46. Muhlestein, J. B. et al. GlycA and hsCRP are independent and additive predictors of future cardiovascular events among patients undergoing angiography: the intermountain heart collaborative study. Am. Heart J. 202, 27–32 (2018).

    Article  CAS  PubMed  Google Scholar 

  47. Collier, F. et al. Naïve regulatory T cells in infancy: associations with perinatal factors and development of food allergy. Allergy 74, 1760–1768 (2019).

    Article  CAS  PubMed  Google Scholar 

  48. Ortiz, R. et al. The association of morning serum cortisol with glucose metabolism and diabetes: the Jackson Heart Study. Psychoneuroendocrinology 103, 25–32 (2019).

    Article  CAS  PubMed  Google Scholar 

  49. John, K., Marino, J. S., Sanchez, E. R. & Hinds, T. D. Jr The glucocorticoid receptor: cause of or cure for obesity? Am. J. Physiol. Endocrinol. Metab. 310, E249–E257 (2016).

    Article  PubMed  Google Scholar 

  50. Lawson, E. A., Olszewski, P. K., Weller, A. & Blevins, J. E. The role of oxytocin in regulation of appetitive behaviour, body weight and glucose homeostasis. J. Neuroendocrinol. 32, e12805 (2020).

    Article  CAS  PubMed  Google Scholar 

  51. Ding, C., Leow, M. S. & Magkos, F. Oxytocin in metabolic homeostasis: implications for obesity and diabetes management. Obes. Rev. 20, 22–40 (2019).

    Article  CAS  PubMed  Google Scholar 

  52. Holm, M. B. et al. Uptake and release of amino acids in the fetal-placental unit in human pregnancies. PLoS ONE 12, e0185760 (2017).

  53. Monasta, L. et al. Early‐life determinants of overweight and obesity: a review of systematic reviews. Obes. Rev. 11, 695–708 (2010).

    Article  CAS  PubMed  Google Scholar 

  54. Santos Ferreira, D. L. et al. Association of pre-pregnancy body mass index with offspring metabolic profile: analyses of 3 European prospective birth cohorts. PLoS Med. 14, e1002376 (2017).

    Article  PubMed  PubMed Central  Google Scholar 

  55. Laffel, L. Ketone bodies: a review of physiology, pathophysiology and application of monitoring to diabetes. Diabetes Metab. Res. Rev. 15, 412–426 (1999).

    Article  CAS  PubMed  Google Scholar 

  56. White, S. L. et al. Metabolic profiling of gestational diabetes in obese women during pregnancy. Diabetologia 60, 1903–1912 (2017).

    Article  CAS  PubMed  PubMed Central  Google Scholar 

  57. Herrera, E. & Lasunción, M. A. in Fetal and Neonatal Physiology (eds Polin, R. A., Abman, S. H., Rowitch, D. H., Benitz, W. E. & Fox, W. W.) 342.e4–353.e4 (Elsevier, 2017).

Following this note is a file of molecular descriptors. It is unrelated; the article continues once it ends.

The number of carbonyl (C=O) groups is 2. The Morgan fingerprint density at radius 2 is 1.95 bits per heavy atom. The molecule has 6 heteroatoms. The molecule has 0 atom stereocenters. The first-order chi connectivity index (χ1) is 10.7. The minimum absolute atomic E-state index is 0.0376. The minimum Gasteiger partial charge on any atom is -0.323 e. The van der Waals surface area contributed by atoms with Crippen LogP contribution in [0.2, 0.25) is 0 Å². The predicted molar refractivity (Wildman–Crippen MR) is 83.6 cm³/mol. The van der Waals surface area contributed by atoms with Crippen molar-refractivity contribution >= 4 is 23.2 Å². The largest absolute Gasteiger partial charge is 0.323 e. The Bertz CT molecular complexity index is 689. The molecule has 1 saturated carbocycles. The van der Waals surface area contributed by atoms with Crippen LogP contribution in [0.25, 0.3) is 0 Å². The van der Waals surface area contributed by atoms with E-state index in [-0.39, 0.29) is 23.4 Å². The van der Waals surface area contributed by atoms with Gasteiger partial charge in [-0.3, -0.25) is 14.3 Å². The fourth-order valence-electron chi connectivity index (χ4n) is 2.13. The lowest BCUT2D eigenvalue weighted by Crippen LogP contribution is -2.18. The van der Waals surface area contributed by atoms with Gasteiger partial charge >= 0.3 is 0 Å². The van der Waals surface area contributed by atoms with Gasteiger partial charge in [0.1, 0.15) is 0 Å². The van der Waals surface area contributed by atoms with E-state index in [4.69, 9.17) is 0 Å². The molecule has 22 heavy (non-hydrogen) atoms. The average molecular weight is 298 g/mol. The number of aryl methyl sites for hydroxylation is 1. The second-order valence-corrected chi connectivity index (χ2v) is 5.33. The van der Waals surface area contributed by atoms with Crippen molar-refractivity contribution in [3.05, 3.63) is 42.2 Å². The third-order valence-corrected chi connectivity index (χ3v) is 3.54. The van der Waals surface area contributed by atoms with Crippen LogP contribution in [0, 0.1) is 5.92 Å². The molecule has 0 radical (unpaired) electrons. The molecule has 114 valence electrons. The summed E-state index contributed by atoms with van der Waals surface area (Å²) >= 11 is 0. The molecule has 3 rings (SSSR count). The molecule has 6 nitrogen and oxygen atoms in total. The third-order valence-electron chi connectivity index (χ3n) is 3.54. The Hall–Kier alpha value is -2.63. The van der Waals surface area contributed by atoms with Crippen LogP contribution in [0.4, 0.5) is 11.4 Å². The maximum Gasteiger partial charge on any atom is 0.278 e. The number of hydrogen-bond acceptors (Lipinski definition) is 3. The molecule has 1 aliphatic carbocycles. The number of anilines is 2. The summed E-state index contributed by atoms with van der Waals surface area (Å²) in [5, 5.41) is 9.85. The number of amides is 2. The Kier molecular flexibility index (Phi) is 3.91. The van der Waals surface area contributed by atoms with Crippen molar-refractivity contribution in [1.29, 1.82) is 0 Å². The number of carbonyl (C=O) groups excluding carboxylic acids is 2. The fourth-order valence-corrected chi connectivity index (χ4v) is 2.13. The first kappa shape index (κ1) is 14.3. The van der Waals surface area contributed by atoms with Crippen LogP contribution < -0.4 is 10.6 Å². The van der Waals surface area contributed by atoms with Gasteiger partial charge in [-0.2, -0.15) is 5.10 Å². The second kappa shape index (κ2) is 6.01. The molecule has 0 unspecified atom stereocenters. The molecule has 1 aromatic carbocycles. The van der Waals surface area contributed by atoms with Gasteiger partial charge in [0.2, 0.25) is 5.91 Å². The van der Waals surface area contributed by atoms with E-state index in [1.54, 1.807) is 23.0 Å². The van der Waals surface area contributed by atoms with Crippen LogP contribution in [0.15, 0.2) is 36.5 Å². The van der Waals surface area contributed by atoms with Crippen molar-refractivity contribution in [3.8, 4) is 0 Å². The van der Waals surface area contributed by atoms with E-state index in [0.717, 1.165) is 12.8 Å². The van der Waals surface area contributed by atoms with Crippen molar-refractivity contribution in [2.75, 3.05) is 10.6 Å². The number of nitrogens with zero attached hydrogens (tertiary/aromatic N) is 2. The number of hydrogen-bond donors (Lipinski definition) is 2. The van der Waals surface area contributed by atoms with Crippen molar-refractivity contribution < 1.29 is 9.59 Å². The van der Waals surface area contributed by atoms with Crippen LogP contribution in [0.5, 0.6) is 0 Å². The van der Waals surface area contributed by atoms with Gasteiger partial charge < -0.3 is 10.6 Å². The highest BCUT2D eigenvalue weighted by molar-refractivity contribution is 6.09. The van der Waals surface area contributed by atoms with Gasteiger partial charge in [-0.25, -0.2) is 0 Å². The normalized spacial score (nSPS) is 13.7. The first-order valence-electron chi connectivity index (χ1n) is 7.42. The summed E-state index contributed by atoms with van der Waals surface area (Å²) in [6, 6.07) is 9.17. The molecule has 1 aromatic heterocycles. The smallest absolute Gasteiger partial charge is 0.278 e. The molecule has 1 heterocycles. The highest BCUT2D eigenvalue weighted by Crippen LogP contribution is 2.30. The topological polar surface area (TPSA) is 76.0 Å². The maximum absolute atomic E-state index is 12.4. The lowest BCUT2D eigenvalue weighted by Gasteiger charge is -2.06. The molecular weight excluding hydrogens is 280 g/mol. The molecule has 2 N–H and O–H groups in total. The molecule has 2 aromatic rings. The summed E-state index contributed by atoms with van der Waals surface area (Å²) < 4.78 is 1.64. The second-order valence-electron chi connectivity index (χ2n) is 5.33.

58. Perng, W. et al. A prospective study of associations between in utero exposure to gestational diabetes mellitus and metabolomic profiles during late childhood and adolescence. Diabetologia 63, 296–312 (2020).

    Article  CAS  PubMed  Google Scholar 

  59. Friedman, J. E. et al. Impaired glucose transport and insulin receptor tyrosine phosphorylation in skeletal muscle from obese women with gestational diabetes. Diabetes 48, 1807–1814 (1999).

    Article  CAS  PubMed  Google Scholar 

  60. Aalipour, S., Hantoushzadeh, S., Shariat, M., Sahraian, S. & Sheikh, M. Umbilical cord blood acidosis in term pregnancies with gestational diabetes mellitus and its relations to maternal factors and neonatal outcomes. Iran. Red Crescent Med. J. (2018).

  61. Malin, G. L., Morris, R. K. & Khan, K. S. Strength of association between umbilical cord pH and perinatal and long term outcomes: systematic review and meta-analysis. BMJ 340, c1471 (2010).

  62. Galea, S. & Tracy, M. Participation rates in epidemiologic studies. Ann. Epidemiol. 17, 643–653 (2007).

    Article  PubMed  Google Scholar 

Download references


We thank the BIS participants for the generous contribution they have made to this project. We also thank current and past staff for their efforts in recruiting and maintaining the cohort and in obtaining and processing the data and biospecimens.


The establishment work and infrastructure for the BIS was provided by the Murdoch Children’s Research Institute, Deakin University, and Barwon Health. Subsequent funding was secured from the National Health and Medical Research Council of Australia, The Jack Brockhoff Foundation, the Scobie Trust, the Shane O’Brien Memorial Asthma Foundation, the Our Women’s Our Children’s Fund Raising Committee Barwon Health, The Shepherd Foundation, the Rotary Club of Geelong, the Ilhan Food Allergy Foundation, GMHBA Limited, the Percy Baxter Charitable Trust, and Perpetual Trustees. In-kind support was provided by the Cotton On Foundation and CreativeForce. Research at Murdoch Children’s Research Institute is supported by the Victorian Government’s Operational Infrastructure Support Program. This work was also supported by NHMRC Senior Research Fellowships (1008396 to A.-L.P.; 1064629 to D.B.; 1045161 to R.S.) and NHMRC Investigator Grants to A.-L.P. (1110200) and D.B. (1175744). Funders did not participate in the work or writing of this manuscript.

Author information

Authors and Affiliations




T.M., D.B., F.C., and R.S. conceptualised and developed this study. T.M. undertook all aspects of data analysis. F.C. managed collection of samples and coordinated sample shipping and measurement collation and quality control. T.M., D.B., and R.S. drafted the manuscript. All authors provided critical expert advice and critical review of the manuscript and approved the final version.

Corresponding author

Correspondence to Richard Saffery.

Ethics declarations

Competing interests

The authors declare no competing interests.

Ethics approval and consent to participate

Informed participant consent was required and attained for this study.

Additional information

Publisher’s note Springer Nature remains neutral with regard to jurisdictional claims in published maps and institutional affiliations.

The original online version of this article was revised: The legend of Figure 2 has been corrected.

Supplementary information

Rights and permissions

Reprints and Permissions

About this article

Verify currency and authenticity via CrossMark

Cite this article

Mansell, T., Vlahos, A., Collier, F. et al. The newborn metabolome: associations with gestational diabetes, sex, gestation, birth mode, and birth weight. Pediatr Res 91, 1864–1873 (2022).

Download citation

  • Received:

  • Revised:

  • Accepted:

  • Published:

  • Issue Date:

  • DOI:

This article is cited by


Quick links